Cosmopolitan and Non-cosmopolitan Surfaces

  • Eduardo de la Fuente


In this chapter, I extend arguments regarding ‘actually existing cosmopolitanism’ by considering the skins, textures, and surface qualities of the cosmopolitan and noncosmopolitan built environment. I contend that cosmopolitan surfaces don’t need to be—as is often the case—shiny, glossy, urbane, glamorous, or expensive-looking. While there is clearly a global architecture of lightweight transparent materials, liquid designs, and ‘starchitect’ designers, there is also a global cosmoscape of Brutalist social housing, Soviet-era public buildings, concrete freeways and parking lots, and buildings that look old well before their time. I proposea material such as concrete embodies the contradictions and paradoxes of globality writ large; and its surface-qualities—including its infamous tendency to stain, deteriorate, and otherwise show the signs of climate and context—ask us to ponder: What if real cosmopolitanism involves the capacity to embrace the world with all its apparent material and aesthetic shortcomings? Following Nietzsche’s Gay Science, I conclude the world’s surfaces are where we encounter life, power, growth, and decay, as well as where we confront the need to engage and more fully appreciate the ‘other’.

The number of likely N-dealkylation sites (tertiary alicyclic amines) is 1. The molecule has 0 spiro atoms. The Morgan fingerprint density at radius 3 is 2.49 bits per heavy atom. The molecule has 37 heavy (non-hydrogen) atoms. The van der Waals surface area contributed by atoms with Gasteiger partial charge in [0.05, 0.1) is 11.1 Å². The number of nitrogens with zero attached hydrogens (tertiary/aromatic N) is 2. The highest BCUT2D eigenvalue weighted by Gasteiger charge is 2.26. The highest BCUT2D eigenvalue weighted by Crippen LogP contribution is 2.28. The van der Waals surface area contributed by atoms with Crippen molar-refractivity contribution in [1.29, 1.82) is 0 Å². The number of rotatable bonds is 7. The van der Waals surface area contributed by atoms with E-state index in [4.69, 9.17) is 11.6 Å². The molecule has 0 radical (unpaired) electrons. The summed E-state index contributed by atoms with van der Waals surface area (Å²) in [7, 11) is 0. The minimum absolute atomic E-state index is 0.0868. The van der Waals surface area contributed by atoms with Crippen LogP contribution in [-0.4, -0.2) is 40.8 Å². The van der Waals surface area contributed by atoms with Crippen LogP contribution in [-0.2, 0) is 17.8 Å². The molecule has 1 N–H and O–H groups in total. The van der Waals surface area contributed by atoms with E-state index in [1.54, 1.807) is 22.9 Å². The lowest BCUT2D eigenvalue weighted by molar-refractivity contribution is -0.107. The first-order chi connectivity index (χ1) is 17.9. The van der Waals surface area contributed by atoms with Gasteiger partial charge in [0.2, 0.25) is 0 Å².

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Authors and Affiliations

  • Eduardo de la Fuente
    • 1
  1. 1.Independent ScholarIllawongAustralia

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